Nikon Emerging Photographer Award: Shortlist Announced

We’re delighted to reveal the shortlisted artists for the 2024 Photo London x Nikon Emerging Photographer Award.

Launched in 2015, the Emerging Photographer Award, presented in partnership with Nikon, was set up to nurture and enable the career development of emerging photographic artists, placing their work within the public programme of one of the world’s most celebrated fairs championing the photographic medium. The Award champions new lens-based artists by offering transformative opportunities through Photo London’s global reach and the generous support of Nikon.

 “Nikon has a proud legacy spanning more than 100 years of empowering photographers to tell stories in powerful ways. The immensity of talent among Emerging Photographers is breathtaking. To play a small part in their future by supporting this prestigious award is not only a great privilege as part of our partnership with Photo London, but also intrinsic to our brand’s century-old DNA.”

— Julian Harvie, Nikon’s Marketing Director for Northern Europe


The winner will be announced at a special reception at the Nikon Gallery, on the Preview Day, Wednesday 15th May at 18:15.


Discover the shortlisted artists below:


Aisha Seriki (Doyle Wham)

Aisha Seriki, Orí Inú, 2023, Courtesy of the artist and Doyle Wham.


Aisha Olamide Seriki (b1998) is a Nigerian multi-disciplinary artist based in London, specialising in fine art photography and sculpture. Seriki works from a canon of personal histories which splice contemporary realities. Her practice is holistic and embodied, subverting formal photographic traditions.

Aisha’s project, Orí Inú, takes from the Yoruba Metaphysical conception “Orí’ which translates to the head and refers to one’s spiritual destiny. Using the calabash as a metaphor, Orí Inú depicts the artist’s attempts to mend the break between her mind and spirit. It thereby demonstrates how reconnecting with one’s inner spirit is both a continuous endeavour and a condition of the human experience.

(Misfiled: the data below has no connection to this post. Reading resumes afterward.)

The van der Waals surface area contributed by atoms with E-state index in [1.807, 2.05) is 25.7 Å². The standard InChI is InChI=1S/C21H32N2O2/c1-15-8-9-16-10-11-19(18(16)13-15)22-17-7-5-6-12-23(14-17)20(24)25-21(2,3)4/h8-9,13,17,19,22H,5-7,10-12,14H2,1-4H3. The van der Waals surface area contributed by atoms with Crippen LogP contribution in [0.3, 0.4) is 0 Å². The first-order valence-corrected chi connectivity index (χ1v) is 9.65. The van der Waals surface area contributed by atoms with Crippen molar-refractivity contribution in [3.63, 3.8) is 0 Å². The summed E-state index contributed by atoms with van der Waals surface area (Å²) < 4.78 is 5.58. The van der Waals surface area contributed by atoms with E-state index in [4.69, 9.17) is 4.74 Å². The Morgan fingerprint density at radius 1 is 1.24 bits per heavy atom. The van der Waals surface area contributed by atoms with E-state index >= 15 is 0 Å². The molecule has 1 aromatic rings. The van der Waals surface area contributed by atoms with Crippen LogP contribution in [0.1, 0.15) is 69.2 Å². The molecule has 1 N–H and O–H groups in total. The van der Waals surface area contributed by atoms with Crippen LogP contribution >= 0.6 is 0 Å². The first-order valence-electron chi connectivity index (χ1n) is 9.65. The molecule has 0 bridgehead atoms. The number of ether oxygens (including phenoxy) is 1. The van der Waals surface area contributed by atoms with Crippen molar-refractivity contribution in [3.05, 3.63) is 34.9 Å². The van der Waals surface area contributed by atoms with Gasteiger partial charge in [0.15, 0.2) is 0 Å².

Ali Tahayori (Roya Khadjavi Projects/ Nemazee Fine Art)

Ali Tahayori, Untitled # 38 from the series Archival Longing, 2024. Courtesy of the artist and Roya Khadjavi Projects / Nemazee Fine Art


Born in Shiraz, Iran, Ali Tahayori currently lives and works in Sydney, Australia. Raised in the oppressively homophobic climate of 1980s Iran, Tahayori assumed the identity of an outsider, further compounded by his migration to Australia in 2007. Tahayori’s interdisciplinary practice ranges from conceptual photography to the moving image and installation.

Tahayori uses archival materials, narrative fragments and performative modalities to explore themes of identity, home, and belonging. And so his project ‘Archive of Longing’ searches for moments of vulnerability, love and belonging within an inherited family archive, glimpses that often escape the photographer’s gaze and the subject’s agenda. The family photographs are cropped, enlarged, digitally altered, and printed on glass sheets. The printed glass is broken and reassembled to create 3-D sculptural reliefs from 2-D vintage photographs. The personal becomes the universal, as information is removed from photos through abstraction, fragmentation and distortion provided by raised broken printed glass. Using glass instead of paper as a foundation to hold and reveal the image references wet plate negatives in the history of photography, wherein the 19th century, they were used for “sharper”, more stable and more detailed images. Here the broken glass is used to complicate viewers’ gaze while looking at history and memory from a queer diasporic lens, searching for glints of intimacy, desire, and queerness in an inherited family album.